• A few extra clips for attaching things- I like to use carabiners and rubber twist ties.  
  • Microfiber cloth- For cleaning dirty screens/glasses. 
  • Curvy Man- To use to wrap cords around.
  • Spare batteries- If you have anything that requires something like AA batteries, either make sure you install fresh batteries or bring a few extra along. 
  • Water bottle- It is nice to have one to avoid over priced drinks and it's more likely that you will stay hydrated if you have something on you to fill up at a drinking fountain. 
  • Lanyards- I use these for USB flash drives. I find I am much more likely to keep one if I attach it to a lanyard. 
  • Earplugs- You never know if a hotel is going to be noisy or not. Earplugs can help you get some sleep. Just make sure you use an alarm that vibrates so that you wake up.  
  • Small cases- I find these invaluable for keeping flash drives, cables, and little parts organized. 
Additional things you are presenting-
  • USB flash drive with any files that you may need- That way, if something does happen to your laptop you may be able to borrow someone else's.
  • Dongle- If your laptop,tablet, or phone needs a special cable to attach to a projector that you may be using during your presentation. Often Apple products will need one, but there may to other equipment out there nowadays that require one. This should have been made clear to you in the presenter information that you received from the conference. Most projectors will accept VGA connections, but some newer ones may do HDMI. If unsure, double check with the conference contacts.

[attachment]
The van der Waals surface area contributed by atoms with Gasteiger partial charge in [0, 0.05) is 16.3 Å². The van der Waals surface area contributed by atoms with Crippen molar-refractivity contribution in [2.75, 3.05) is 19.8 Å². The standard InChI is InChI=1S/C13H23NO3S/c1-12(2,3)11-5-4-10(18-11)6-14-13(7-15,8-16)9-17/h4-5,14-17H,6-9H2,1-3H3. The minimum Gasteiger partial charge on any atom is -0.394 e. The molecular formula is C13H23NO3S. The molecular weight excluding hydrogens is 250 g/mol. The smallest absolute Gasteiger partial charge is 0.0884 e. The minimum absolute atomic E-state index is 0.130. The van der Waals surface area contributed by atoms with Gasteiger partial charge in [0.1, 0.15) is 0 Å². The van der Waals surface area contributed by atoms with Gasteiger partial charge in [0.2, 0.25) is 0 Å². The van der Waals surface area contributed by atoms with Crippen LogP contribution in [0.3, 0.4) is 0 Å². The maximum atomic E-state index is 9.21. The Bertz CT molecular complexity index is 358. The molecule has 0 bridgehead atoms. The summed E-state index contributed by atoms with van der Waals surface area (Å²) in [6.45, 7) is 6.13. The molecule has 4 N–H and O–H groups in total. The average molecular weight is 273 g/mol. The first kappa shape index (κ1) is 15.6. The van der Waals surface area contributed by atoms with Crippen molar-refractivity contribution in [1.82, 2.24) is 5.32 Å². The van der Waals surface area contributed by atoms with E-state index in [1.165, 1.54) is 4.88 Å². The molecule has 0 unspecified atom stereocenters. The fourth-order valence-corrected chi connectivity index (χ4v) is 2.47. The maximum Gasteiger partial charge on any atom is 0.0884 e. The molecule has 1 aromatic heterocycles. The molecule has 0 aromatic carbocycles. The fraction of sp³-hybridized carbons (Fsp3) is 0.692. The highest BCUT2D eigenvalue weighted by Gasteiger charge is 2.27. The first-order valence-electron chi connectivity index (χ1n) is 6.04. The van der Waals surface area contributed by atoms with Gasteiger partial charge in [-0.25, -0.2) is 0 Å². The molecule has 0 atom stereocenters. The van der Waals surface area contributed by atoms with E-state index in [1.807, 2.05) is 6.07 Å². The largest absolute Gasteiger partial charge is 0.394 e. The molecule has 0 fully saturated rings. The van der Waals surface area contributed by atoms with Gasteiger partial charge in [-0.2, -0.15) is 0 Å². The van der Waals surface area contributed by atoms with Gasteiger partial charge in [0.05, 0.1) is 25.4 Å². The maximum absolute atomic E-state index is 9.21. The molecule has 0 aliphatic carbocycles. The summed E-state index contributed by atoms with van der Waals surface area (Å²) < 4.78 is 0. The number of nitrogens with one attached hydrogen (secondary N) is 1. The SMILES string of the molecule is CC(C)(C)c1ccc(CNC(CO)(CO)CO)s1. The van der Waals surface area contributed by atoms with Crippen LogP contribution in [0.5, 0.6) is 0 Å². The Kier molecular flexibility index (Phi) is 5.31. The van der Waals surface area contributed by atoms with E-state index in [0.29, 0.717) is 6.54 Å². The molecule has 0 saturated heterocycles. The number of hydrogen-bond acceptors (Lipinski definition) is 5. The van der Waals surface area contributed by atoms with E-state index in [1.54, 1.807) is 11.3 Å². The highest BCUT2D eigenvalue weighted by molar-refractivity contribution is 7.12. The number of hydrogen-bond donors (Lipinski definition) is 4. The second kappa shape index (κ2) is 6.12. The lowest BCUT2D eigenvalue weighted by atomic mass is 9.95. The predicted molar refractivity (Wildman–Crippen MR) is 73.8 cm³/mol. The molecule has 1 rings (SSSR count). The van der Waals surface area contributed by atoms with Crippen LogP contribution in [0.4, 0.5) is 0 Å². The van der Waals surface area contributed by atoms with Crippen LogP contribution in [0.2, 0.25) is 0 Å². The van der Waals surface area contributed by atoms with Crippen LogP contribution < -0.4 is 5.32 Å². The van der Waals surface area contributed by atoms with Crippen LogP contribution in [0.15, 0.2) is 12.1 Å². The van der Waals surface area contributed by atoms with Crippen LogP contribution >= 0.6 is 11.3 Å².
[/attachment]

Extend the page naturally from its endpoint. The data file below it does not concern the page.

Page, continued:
• Folder- With handouts and presentation outline if needed. 
  • Laser pointer/clicker with fresh batteries- There is nothing worse than trying to use a clicker and the battery is dead. 
  • Have at home a current backup of your computer on an external drive. If something happens to your laptop at least you have a recent copy at home that you can install on another computer. In extreme cases, you could have someone overnight this to you if needed. 
  • Files that you will be using at the conference backed up to some cloud storage service like Drive, Box, or Dropbox. This will give you another option if something happens to the device that you were planning on using during your presentation.